Monday, April 14, 2008

Possibilities versus Probabilities

Referring to the proposed waste water treatment plant (see my previous post), this letter found its way to the Waco Tribune Herald:

Sludge from Lorena
The controversy over the proposed water treatment plant in Lorena [March 21, Page 1A] should not be passed over too lightly by the people who think they are not affected.
“Leftover sludge” will be pumped into holding tanks and trucked to the city of Waco’s main wastewater treatment plant for processing. That will entail tanker trucks transporting this sludge down Highway 77 through the city of Robinson to the LaSalle Avenue water treatment plant — about a 10-mile trip.
Imagine all the possibilities. Robinson citizens may want to weigh in on this proposal, too.
Anything is possible, but is it also probable? I'll assume that the worst possible outcome of tankers full of sludge driving down 77 is one overturning and spilling it (and no I did not accidentally leave the first two letters off of that word) all over the highway. That is certainly possible, but how probable is it? I'm going to go with highly improbable because very few other trucks turn over.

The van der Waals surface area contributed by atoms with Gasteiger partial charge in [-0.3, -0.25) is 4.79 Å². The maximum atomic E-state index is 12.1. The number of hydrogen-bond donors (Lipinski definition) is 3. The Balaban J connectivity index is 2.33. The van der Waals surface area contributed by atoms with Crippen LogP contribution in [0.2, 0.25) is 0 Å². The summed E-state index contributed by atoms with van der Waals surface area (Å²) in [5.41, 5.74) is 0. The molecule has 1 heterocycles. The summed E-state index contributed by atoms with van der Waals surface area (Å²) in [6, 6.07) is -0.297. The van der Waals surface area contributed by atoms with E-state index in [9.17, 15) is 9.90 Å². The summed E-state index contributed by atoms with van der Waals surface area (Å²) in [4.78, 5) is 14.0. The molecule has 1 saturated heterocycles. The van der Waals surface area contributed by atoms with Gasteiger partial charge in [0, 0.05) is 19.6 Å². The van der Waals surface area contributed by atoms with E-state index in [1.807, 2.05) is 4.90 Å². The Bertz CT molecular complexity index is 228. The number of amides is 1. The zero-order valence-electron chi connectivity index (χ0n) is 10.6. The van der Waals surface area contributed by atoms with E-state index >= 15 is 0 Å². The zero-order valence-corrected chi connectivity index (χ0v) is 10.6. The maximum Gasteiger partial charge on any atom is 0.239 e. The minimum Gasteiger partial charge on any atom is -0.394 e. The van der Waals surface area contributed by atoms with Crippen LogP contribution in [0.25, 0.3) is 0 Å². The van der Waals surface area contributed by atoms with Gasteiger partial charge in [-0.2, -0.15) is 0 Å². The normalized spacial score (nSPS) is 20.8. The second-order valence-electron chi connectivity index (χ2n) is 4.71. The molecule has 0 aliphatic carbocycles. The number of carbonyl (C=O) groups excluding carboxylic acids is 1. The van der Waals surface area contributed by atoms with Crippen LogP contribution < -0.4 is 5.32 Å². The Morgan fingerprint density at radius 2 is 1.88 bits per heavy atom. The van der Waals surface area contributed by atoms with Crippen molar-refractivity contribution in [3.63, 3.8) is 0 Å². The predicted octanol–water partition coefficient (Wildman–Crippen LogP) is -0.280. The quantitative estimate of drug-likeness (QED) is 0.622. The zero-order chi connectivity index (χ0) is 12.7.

If you base decisions you make (or policy decisions) on what could possibly happen, you should never drive (you could possibly suffer fatal injuries in a wreck), you should never bathe or shower (you could possibly die in a fall), you should never eat chicken (you could possibly die from salmonella poisoning), you should never walk outside while the sun is out (you could possibly get skin cancer and die), etc. People constantly do all of these things, and many other risky activities, because although possible all of these outcomes are highly improbable.

Monday, April 7, 2008

NIMBY: Wastewater Plant Edition

A classic example of NIMBY: McLennan County wants to put in a waste water treatment plant; local residents don't want it near them. One side wants to facilitate development; the other wants to preserve rural amenities.

Two points:
  1. The waste water treatment plant has to go somewhere and like it or lump it, rural areas are better locations due to more open space and cheaper land.
  2. The Texas Commission on Environmental Quality (TCEQ) is not going to allow this plant to discharge any hazardous materials. As for the smell, local resident would be better off letting the plant be built and then bringing a suit if the plant creates an odor.